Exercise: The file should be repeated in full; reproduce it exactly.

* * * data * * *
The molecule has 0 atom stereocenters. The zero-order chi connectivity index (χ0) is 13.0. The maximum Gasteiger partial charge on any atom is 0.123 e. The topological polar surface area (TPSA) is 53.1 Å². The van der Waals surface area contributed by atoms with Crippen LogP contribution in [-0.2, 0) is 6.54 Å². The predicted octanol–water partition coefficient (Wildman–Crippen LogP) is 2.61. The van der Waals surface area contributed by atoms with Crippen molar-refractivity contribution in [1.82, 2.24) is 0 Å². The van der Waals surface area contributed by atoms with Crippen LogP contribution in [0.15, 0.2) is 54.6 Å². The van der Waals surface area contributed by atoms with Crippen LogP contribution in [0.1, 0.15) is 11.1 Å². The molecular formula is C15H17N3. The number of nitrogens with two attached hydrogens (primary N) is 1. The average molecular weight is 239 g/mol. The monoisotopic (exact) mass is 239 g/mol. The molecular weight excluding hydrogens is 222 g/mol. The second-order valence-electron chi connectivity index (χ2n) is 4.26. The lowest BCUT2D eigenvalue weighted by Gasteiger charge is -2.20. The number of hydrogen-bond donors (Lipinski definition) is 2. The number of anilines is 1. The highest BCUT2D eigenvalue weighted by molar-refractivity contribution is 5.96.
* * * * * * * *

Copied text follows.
The molecule has 0 atom stereocenters. The zero-order chi connectivity index (χ0) is 13.0. The maximum Gasteiger partial charge on any atom is 0.123 e. The topological polar surface area (TPSA) is 53.1 Å². The van der Waals surface area contributed by atoms with Crippen LogP contribution in [-0.2, 0) is 6.54 Å². The predicted octanol–water partition coefficient (Wildman–Crippen LogP) is 2.61. The van der Waals surface area contributed by atoms with Crippen molar-refractivity contribution in [1.82, 2.24) is 0 Å². The van der Waals surface area contributed by atoms with Crippen LogP contribution in [0.15, 0.2) is 54.6 Å². The van der Waals surface area contributed by atoms with Crippen LogP contribution in [0.1, 0.15) is 11.1 Å². The molecular formula is C15H17N3. The number of nitrogens with two attached hydrogens (primary N) is 1. The average molecular weight is 239 g/mol. The monoisotopic (exact) mass is 239 g/mol. The molecular weight excluding hydrogens is 222 g/mol. The second-order valence-electron chi connectivity index (χ2n) is 4.26. The lowest BCUT2D eigenvalue weighted by Gasteiger charge is -2.20. The number of hydrogen-bond donors (Lipinski definition) is 2. The number of anilines is 1. The highest BCUT2D eigenvalue weighted by molar-refractivity contribution is 5.96.